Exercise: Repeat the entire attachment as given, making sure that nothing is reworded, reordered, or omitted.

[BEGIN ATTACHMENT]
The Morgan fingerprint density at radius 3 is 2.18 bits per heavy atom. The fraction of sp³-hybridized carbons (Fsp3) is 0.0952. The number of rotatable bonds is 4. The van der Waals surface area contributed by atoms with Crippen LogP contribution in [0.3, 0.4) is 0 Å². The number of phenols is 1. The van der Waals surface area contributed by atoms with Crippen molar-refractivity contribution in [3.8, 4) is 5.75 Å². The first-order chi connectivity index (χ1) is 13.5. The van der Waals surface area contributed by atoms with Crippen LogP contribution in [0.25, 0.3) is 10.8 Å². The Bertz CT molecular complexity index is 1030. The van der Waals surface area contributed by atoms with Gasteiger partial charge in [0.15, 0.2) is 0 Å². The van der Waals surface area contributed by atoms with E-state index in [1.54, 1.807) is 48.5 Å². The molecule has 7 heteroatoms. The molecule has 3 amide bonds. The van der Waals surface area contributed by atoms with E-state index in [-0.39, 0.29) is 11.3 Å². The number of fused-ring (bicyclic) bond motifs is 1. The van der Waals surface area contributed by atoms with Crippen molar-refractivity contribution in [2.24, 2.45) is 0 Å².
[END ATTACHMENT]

The Morgan fingerprint density at radius 3 is 2.18 bits per heavy atom. The fraction of sp³-hybridized carbons (Fsp3) is 0.0952. The number of rotatable bonds is 4. The van der Waals surface area contributed by atoms with Crippen LogP contribution in [0.3, 0.4) is 0 Å². The number of phenols is 1. The van der Waals surface area contributed by atoms with Crippen molar-refractivity contribution in [3.8, 4) is 5.75 Å². The first-order chi connectivity index (χ1) is 13.5. The van der Waals surface area contributed by atoms with Crippen LogP contribution in [0.25, 0.3) is 10.8 Å². The Bertz CT molecular complexity index is 1030. The van der Waals surface area contributed by atoms with Gasteiger partial charge in [0.15, 0.2) is 0 Å². The van der Waals surface area contributed by atoms with E-state index in [1.54, 1.807) is 48.5 Å². The molecule has 7 heteroatoms. The molecule has 3 amide bonds. The van der Waals surface area contributed by atoms with E-state index in [-0.39, 0.29) is 11.3 Å². The number of fused-ring (bicyclic) bond motifs is 1. The van der Waals surface area contributed by atoms with Crippen molar-refractivity contribution in [2.24, 2.45) is 0 Å².